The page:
Prior to COVID, the way in which we worked has long taken a toll on many. We need to admit the problems, take stock and reimagine a future that works for everyone.
“Nothing should go back to normal. Normal wasn’t working. If we go back to the way things were, we will have lost the lesson. May we rise up and do better.”
Anonymous Instagram Post
Over hundreds of client engagements I’ve seen the enormous impact of company culture, both positive and negative. Yet, until recently it wasn’t given much serious attention. Then in 2019 the Business Roundtable, a summit that brings a group of 200 top CEO’s stated something groundbreaking: that shareholder value was no longer everything and that workplace culture deserved equal focus. Long overdue, it was finally recognized that companies with better cultures outperformed those that paid little attention to their people. In a world of increasing corporate accountability, a strong company culture is no longer an afterthought – it’s become a pressing business imperative for our post COVID world.
Overworked and Stressed Out Most of the Time
Prior to COVID, the World Health Organization called stress “the health epidemic of our time”. Here in the US, our culture of overwork seemed also to have reached new heights. Even though many of us know that stress, particularly chronic stress, is pretty bad for us, many of us still subconsciously fall into societal ideals that tell us that being “super busy” and having little time for anything but work is normal or even good. Unfortunately, new research confirms what many of us already knew – most American workers are stressed – and that the problem is getting worse.
The perplexing thing about the norm of overwork is that long hours diminish both productivity and quality. For industrial workers this means more mistakes and mishaps. For knowledge workers fatigue and sleep-deprivation make it hard to perform at a high cognitive level as creativity and judgement declines. Over time the cumulative effects of stress can lead to depression, anxiety and immune system problems.
Research shows that 60 percent of workers suffer from work related stress that costs US businesses more than $300 billion a year in absenteeism, turnover, diminished productivity, and medical, legal and insurance costs.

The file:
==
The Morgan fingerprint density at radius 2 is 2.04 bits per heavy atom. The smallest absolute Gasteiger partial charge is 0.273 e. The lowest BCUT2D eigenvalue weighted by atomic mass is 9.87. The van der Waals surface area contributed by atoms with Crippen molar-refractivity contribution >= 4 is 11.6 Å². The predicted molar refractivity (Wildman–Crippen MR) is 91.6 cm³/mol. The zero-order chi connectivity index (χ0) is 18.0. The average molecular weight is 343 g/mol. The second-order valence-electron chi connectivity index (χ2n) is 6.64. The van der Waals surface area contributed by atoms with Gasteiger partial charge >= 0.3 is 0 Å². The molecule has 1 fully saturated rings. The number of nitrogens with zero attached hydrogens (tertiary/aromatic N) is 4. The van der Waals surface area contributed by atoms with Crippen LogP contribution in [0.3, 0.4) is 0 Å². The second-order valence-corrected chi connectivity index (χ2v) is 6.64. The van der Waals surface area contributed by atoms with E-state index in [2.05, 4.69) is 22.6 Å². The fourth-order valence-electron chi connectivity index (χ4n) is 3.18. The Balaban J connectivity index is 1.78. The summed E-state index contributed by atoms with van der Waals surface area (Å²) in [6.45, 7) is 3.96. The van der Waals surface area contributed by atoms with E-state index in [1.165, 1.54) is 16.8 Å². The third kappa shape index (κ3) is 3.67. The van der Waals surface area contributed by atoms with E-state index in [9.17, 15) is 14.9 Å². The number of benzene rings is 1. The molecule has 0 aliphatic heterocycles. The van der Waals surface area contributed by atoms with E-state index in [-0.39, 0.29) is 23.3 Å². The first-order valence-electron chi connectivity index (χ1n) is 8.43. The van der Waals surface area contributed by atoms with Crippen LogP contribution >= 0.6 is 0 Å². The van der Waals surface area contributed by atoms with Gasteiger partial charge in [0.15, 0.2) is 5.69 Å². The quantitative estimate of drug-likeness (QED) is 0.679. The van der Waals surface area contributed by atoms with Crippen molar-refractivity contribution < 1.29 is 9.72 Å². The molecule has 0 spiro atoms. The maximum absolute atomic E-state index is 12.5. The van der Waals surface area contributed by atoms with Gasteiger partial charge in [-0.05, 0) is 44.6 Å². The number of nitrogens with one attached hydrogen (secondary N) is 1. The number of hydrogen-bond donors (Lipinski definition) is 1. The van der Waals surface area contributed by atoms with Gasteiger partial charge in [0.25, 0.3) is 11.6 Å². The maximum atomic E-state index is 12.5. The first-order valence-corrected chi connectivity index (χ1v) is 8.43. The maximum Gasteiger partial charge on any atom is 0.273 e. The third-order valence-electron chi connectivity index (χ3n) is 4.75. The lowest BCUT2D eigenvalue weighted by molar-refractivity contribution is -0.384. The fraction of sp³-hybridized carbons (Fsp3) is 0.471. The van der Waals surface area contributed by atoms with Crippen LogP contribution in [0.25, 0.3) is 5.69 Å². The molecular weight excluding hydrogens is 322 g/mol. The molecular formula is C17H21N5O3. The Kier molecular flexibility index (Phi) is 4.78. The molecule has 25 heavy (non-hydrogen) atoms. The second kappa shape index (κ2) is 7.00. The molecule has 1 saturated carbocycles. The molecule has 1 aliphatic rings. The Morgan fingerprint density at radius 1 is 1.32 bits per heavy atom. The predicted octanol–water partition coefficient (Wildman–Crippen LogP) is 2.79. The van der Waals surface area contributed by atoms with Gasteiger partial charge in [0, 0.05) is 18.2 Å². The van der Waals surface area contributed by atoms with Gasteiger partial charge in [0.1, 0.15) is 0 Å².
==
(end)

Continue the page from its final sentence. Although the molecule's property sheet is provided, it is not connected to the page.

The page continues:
Here are some sobering stats:
- 80% of US workers are stressed on any given workday.
- 65% of workers say that workplace stress has caused them difficulties.
- 25% have felt like screaming or shouting because of job stress.
- 81% of people wished they could spend more time with their kids.
- 31% of workers cited that working overtime negatively impacted relationships with family members
- 52% of people work overtime.
- 47% of people work non-required weekends.
Adding fuel to the fire, fully 62 percent of Americans believe that the current presidential administration impacts work-life balance negatively. 43 percent of respondents cited increased stress levels due to this administration. Now that the COVID crisis is upon us, one can only assume that current levels of stress for all members of our society have increased markedly.
The Case for Wellbeing in Corporate Culture
Before COVID, forward-thinking business leaders were connecting the dots between wellbeing programs, the health and happiness of their employees, and business success. Research has shown again and again that happy, healthy and engaged people positively impact any business’s bottom-line. In a sweeping study, the Gallop Organization has shown that regardless of country or region, personal wellbeing is directly linked to improved employee engagement and business results.
Employees who have high levels of wellbeing are:
- 42% more likely to evaluate their overall lives highly
- 45% more likely to report high levels of adaptability in the presence of change
- 37% more likely to report always recovering “fully” after illness, injury or hardship
- 59% less likely to look for a job with a different organization in the next 12 months
The results of successful wellbeing programs in large organizations have shown:
- 47% reduction in healthcare costs
- 36% improvement in workplace culture
- 35% increase in becoming an employer of choice
- 35% improvement in workplace productivity
- 35% increase in employee engagement
Wellbeing programs it would seem are needed now more than ever.
How to Improve Wellbeing
Traditional approaches to wellbeing focus exclusively on the physical aspects. But it’s it’s simply not enough to have available memberships to gyms, yoga classes and showers for those who bike to work. Though physical health is important, it only one factor impacting employee wellbeing. The best solutions focus holistically on social, emotional, financial, career, and physical wellbeing. To make a significant and long-lasting impact on your organization, it’s time to make the connection between the total wellbeing of your employees and your workplace culture.
From both a research and hands-on perspective, companies that institute programs aimed at helping employees integrate work and life end up with employees with much higher levels of wellbeing and as a result, are happier, healthier and more productive. These supported employees take fewer sick days and report higher engagement than employees of companies that do not offer well-being support. All this adds up to more robust bottom lines in terms of things like sustained innovation, productivity and reduced healthcare costs.
In this disaster lies an opportunity to reflect and change direction in the hope that we can create healthier workplace environments that work better for all stakeholders.